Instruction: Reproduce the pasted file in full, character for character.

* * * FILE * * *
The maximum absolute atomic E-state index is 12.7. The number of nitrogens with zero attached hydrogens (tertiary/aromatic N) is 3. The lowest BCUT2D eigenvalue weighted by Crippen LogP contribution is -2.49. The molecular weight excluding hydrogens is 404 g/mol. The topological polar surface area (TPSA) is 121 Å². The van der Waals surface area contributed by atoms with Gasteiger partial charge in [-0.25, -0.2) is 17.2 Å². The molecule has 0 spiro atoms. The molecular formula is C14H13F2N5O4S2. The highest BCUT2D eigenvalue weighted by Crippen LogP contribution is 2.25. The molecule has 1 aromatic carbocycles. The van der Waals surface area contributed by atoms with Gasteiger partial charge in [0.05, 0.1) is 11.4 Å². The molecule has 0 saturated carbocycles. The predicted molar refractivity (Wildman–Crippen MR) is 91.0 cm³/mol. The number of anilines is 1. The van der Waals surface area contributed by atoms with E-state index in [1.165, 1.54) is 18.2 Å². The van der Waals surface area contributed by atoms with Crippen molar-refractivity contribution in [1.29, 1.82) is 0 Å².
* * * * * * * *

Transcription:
The maximum absolute atomic E-state index is 12.7. The number of nitrogens with zero attached hydrogens (tertiary/aromatic N) is 3. The lowest BCUT2D eigenvalue weighted by Crippen LogP contribution is -2.49. The molecular weight excluding hydrogens is 404 g/mol. The topological polar surface area (TPSA) is 121 Å². The van der Waals surface area contributed by atoms with Gasteiger partial charge in [-0.25, -0.2) is 17.2 Å². The molecule has 0 spiro atoms. The molecular formula is C14H13F2N5O4S2. The highest BCUT2D eigenvalue weighted by Crippen LogP contribution is 2.25. The molecule has 1 aromatic carbocycles. The van der Waals surface area contributed by atoms with Gasteiger partial charge in [0.05, 0.1) is 11.4 Å². The molecule has 0 saturated carbocycles. The predicted molar refractivity (Wildman–Crippen MR) is 91.0 cm³/mol. The number of anilines is 1. The van der Waals surface area contributed by atoms with E-state index in [1.165, 1.54) is 18.2 Å². The van der Waals surface area contributed by atoms with Crippen molar-refractivity contribution in [1.29, 1.82) is 0 Å².